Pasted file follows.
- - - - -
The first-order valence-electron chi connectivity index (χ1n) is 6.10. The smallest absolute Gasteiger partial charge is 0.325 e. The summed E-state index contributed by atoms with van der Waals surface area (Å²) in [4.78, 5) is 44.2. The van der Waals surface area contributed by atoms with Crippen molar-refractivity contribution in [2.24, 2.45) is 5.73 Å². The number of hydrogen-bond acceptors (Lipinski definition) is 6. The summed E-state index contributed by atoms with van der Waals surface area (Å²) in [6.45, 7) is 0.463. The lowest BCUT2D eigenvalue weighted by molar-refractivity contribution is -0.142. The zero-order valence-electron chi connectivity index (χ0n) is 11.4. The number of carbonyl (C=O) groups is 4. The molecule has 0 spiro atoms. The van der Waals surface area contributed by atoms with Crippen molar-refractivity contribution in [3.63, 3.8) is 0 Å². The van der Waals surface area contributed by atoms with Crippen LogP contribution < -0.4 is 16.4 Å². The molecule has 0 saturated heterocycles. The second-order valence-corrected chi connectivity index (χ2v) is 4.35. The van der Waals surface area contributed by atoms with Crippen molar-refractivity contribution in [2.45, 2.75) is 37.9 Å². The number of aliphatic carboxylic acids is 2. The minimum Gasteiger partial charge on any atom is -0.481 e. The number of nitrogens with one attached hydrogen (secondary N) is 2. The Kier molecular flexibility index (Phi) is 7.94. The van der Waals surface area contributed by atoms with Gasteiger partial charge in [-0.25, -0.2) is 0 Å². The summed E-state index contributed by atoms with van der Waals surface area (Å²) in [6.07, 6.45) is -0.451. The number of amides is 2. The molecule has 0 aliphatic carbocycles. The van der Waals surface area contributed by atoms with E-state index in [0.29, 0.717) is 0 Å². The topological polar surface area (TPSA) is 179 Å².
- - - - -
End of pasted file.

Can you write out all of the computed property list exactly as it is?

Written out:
The first-order valence-electron chi connectivity index (χ1n) is 6.10. The smallest absolute Gasteiger partial charge is 0.325 e. The summed E-state index contributed by atoms with van der Waals surface area (Å²) in [4.78, 5) is 44.2. The van der Waals surface area contributed by atoms with Crippen molar-refractivity contribution in [2.24, 2.45) is 5.73 Å². The number of hydrogen-bond acceptors (Lipinski definition) is 6. The summed E-state index contributed by atoms with van der Waals surface area (Å²) in [6.45, 7) is 0.463. The lowest BCUT2D eigenvalue weighted by molar-refractivity contribution is -0.142. The zero-order valence-electron chi connectivity index (χ0n) is 11.4. The number of carbonyl (C=O) groups is 4. The molecule has 0 spiro atoms. The van der Waals surface area contributed by atoms with Crippen molar-refractivity contribution in [3.63, 3.8) is 0 Å². The van der Waals surface area contributed by atoms with Crippen LogP contribution < -0.4 is 16.4 Å². The molecule has 0 saturated heterocycles. The second-order valence-corrected chi connectivity index (χ2v) is 4.35. The van der Waals surface area contributed by atoms with Crippen molar-refractivity contribution in [2.45, 2.75) is 37.9 Å². The number of aliphatic carboxylic acids is 2. The minimum Gasteiger partial charge on any atom is -0.481 e. The number of nitrogens with one attached hydrogen (secondary N) is 2. The Kier molecular flexibility index (Phi) is 7.94. The van der Waals surface area contributed by atoms with Gasteiger partial charge in [-0.25, -0.2) is 0 Å². The summed E-state index contributed by atoms with van der Waals surface area (Å²) in [6.07, 6.45) is -0.451. The number of amides is 2. The molecule has 0 aliphatic carbocycles. The van der Waals surface area contributed by atoms with E-state index in [0.29, 0.717) is 0 Å². The topological polar surface area (TPSA) is 179 Å².